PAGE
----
While cleaning out some file cabinets, we came across this teacher's contract (shown at right) from 1940, some 30 years before NYSUT was born. The last line reads: "I further agree that if marriage is entered into after signing this contract, contract will be cancelled as of date of marriage." We posted the contract on Facebook as a reminder of why unions are so important. Here's what some of our Facebook fans had to say:
• When my wife began teaching in 1967, you could be married but any teacher becoming pregnant would be terminated as soon as she "showed." No such thing as a maternity leave, your job was gone. This was pre-NYSUT and my favorite example when young teachers ask why a union is needed!
— Richard Steinfeldt
• OMG!!! Wonder what happened if a man got married after signing a contract or if he impregnated his wife? This is unbelievable and worth each of my union dollars!
— Lisa Cerullo Sisino
• This is why we needed and still need unions! Not so long ago!!!
— Rob Pearl
• I was the cause of my mother losing her teaching job. She used to tell the story that she was responsible for lighting the fire in the classroom stove and keeping the room warm throughout the day by stoking the fire.— Jim MacArevey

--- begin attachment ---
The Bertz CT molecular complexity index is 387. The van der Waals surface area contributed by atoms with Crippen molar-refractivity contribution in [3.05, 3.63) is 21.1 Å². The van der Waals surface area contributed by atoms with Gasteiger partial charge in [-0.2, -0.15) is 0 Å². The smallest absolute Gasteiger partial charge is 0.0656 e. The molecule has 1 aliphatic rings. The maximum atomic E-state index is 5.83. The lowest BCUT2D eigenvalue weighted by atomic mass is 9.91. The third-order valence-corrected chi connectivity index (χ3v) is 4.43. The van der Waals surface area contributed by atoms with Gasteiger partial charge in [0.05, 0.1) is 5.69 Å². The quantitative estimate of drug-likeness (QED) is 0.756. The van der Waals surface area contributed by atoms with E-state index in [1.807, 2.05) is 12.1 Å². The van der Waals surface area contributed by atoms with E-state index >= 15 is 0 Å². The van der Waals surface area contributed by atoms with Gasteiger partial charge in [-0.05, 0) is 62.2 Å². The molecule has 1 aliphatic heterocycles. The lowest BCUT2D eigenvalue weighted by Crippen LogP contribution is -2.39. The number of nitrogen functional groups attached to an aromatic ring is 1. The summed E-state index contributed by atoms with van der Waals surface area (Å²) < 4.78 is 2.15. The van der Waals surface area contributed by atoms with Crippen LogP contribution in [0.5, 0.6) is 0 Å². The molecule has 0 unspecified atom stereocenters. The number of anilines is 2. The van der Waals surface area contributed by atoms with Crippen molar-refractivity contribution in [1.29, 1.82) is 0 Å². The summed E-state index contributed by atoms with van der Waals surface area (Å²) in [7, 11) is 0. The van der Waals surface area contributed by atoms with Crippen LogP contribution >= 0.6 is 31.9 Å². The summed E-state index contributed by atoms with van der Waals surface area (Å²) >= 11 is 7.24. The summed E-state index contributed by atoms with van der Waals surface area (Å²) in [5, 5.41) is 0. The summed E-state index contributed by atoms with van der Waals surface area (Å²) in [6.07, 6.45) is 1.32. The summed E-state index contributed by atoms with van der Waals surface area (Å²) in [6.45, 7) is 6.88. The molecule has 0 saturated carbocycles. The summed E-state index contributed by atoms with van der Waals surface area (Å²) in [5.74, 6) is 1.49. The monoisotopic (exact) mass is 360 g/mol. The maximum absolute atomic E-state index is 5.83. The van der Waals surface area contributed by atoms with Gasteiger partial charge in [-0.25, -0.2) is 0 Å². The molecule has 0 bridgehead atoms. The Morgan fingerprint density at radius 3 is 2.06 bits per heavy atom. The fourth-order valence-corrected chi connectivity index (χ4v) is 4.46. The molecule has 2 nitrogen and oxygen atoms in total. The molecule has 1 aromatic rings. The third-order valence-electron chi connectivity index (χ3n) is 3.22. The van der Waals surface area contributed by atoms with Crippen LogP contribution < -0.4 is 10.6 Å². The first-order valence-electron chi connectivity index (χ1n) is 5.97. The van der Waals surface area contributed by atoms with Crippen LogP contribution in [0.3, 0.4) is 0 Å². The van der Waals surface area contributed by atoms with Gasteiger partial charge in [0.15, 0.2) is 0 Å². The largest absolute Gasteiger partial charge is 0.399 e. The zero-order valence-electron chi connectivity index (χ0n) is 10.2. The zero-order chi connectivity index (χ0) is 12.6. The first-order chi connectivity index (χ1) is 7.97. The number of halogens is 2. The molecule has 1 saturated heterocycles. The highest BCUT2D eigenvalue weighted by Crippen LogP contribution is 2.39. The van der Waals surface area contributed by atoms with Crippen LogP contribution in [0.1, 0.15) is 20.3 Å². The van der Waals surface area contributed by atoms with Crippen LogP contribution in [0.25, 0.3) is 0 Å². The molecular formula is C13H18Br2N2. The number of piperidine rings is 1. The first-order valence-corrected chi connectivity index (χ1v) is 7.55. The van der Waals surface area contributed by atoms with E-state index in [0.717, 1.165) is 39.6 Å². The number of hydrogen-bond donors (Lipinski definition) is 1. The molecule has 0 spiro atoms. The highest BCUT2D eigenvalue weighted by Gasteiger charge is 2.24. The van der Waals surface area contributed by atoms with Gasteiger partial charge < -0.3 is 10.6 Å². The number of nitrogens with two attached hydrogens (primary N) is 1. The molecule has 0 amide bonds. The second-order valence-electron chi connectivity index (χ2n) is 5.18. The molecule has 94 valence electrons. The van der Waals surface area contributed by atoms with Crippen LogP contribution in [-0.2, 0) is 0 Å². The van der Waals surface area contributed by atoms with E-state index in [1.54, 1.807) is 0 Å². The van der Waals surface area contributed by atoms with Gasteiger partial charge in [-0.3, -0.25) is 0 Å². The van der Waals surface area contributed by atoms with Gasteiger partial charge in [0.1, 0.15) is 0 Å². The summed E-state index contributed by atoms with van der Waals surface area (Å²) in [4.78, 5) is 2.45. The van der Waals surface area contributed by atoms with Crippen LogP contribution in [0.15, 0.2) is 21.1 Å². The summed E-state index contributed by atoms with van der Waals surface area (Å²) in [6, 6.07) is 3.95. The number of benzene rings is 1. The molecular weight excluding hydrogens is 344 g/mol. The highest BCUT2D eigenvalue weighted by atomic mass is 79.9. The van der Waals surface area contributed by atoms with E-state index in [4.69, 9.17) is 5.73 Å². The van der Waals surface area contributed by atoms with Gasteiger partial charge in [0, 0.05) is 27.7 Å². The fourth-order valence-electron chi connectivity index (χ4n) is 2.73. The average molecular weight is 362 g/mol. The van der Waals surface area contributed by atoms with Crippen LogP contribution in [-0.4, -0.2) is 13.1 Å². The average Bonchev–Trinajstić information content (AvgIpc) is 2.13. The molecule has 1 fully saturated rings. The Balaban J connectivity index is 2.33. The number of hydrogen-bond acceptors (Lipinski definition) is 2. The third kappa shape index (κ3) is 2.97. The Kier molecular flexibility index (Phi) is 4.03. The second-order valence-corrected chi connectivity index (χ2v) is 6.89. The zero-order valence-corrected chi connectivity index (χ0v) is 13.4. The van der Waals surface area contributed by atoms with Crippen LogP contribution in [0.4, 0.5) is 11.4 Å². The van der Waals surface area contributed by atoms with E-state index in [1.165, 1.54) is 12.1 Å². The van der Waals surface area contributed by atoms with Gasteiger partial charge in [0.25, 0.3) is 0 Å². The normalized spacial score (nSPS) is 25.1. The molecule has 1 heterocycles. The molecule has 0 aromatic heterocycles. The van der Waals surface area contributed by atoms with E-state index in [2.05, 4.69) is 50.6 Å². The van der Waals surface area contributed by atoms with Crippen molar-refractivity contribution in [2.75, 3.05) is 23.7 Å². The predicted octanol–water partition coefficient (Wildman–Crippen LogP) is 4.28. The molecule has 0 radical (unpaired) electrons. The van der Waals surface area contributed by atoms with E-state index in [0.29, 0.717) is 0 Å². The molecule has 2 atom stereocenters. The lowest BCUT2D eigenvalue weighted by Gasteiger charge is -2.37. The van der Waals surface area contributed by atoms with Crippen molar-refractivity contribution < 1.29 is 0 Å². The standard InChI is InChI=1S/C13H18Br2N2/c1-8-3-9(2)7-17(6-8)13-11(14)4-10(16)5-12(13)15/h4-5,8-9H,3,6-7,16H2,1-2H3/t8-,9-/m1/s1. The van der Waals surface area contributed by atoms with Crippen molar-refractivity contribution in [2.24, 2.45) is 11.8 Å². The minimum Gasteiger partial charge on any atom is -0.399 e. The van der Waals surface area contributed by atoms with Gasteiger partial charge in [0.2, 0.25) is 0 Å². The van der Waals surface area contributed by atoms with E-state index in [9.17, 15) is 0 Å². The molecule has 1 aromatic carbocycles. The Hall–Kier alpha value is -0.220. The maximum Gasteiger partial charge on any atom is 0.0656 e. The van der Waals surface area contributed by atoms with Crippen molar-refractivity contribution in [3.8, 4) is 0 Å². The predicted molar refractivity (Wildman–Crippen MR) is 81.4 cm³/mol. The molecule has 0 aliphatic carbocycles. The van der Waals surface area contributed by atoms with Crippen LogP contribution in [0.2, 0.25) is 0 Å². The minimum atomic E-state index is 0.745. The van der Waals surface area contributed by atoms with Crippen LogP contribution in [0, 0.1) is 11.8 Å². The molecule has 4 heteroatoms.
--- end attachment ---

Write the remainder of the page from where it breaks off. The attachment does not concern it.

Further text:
• We have certainly come a long way ... because of people like you and many others who have fought tirelessly for fair working conditions all teachers deserve!
— Rose Hoeflein Salazar
• My mother had to leave teaching because of me! She went back many years later. How silly this was.
— Mary Grebe
• Thank you, Union!
— Tahira Faune Alford
Let's keep the pre in pre-K
Though I'm elated that politicians wish to include universal pre-kindergarten for 4-year-olds in our schools, I worry about what and how these children will be taught.
When my family and I moved to Long Island, I was blessed to find my town, Great Neck, partnered with New York state to include in our budget an "experimental pre-k program." I spent 20 blissful years leading children from "less advantaged homes" to love learning by acting out Maurice Sendak stories, planting vegetable gardens, producing their own circuses, building their own musical instruments from wood and publishing their own books.
Happily, I retired in time to miss the era when politicians gave the name No Child Left Behind to a standards-based educational reform in which the focus on assessing learning through test scores disregarded an understanding of children's developmental stages.
Kindergarten-aged children were expected to learn through a structured academic setting with first-grade-appropriate worksheets rather than through play, and children in pre-K had the kindergarten emphasis on the three Rs thrust upon them.
Today I am grateful that pre-K is finally recognized for its worth and will be incorporated into New York public schools. I implore the designers of its new teacher trainers' curriculum to recognize that rote learning, drill sheets and pressure to perform beyond a child's intellectual and emotional ability are not appropriate pedagogy.
Leave room for a teacher's creativity in helping young children develop a love of learning through play and immersion in the arts.
Barbara Sutton Masry | Great Neck
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